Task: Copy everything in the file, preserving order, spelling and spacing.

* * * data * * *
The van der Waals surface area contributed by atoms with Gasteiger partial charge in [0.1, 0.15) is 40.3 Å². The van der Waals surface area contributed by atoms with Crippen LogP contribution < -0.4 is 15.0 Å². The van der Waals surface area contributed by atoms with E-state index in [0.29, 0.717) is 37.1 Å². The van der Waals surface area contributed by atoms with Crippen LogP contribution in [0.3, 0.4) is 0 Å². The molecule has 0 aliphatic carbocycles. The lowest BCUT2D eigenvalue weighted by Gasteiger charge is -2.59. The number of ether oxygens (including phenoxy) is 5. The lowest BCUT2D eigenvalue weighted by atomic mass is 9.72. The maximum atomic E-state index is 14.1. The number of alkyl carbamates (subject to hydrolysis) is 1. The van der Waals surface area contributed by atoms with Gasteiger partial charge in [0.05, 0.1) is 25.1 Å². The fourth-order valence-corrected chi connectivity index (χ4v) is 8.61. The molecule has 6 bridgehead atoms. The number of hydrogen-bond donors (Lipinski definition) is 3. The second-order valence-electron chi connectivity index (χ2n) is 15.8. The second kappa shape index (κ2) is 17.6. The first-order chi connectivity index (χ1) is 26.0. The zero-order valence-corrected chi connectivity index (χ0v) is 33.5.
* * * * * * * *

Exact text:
The van der Waals surface area contributed by atoms with Gasteiger partial charge in [0.1, 0.15) is 40.3 Å². The van der Waals surface area contributed by atoms with Crippen LogP contribution < -0.4 is 15.0 Å². The van der Waals surface area contributed by atoms with E-state index in [0.29, 0.717) is 37.1 Å². The van der Waals surface area contributed by atoms with Crippen LogP contribution in [0.3, 0.4) is 0 Å². The molecule has 0 aliphatic carbocycles. The lowest BCUT2D eigenvalue weighted by Gasteiger charge is -2.59. The number of ether oxygens (including phenoxy) is 5. The lowest BCUT2D eigenvalue weighted by atomic mass is 9.72. The maximum atomic E-state index is 14.1. The number of alkyl carbamates (subject to hydrolysis) is 1. The van der Waals surface area contributed by atoms with Gasteiger partial charge in [0.05, 0.1) is 25.1 Å². The fourth-order valence-corrected chi connectivity index (χ4v) is 8.61. The molecule has 6 bridgehead atoms. The number of hydrogen-bond donors (Lipinski definition) is 3. The second-order valence-electron chi connectivity index (χ2n) is 15.8. The second kappa shape index (κ2) is 17.6. The first-order chi connectivity index (χ1) is 26.0. The zero-order valence-corrected chi connectivity index (χ0v) is 33.5.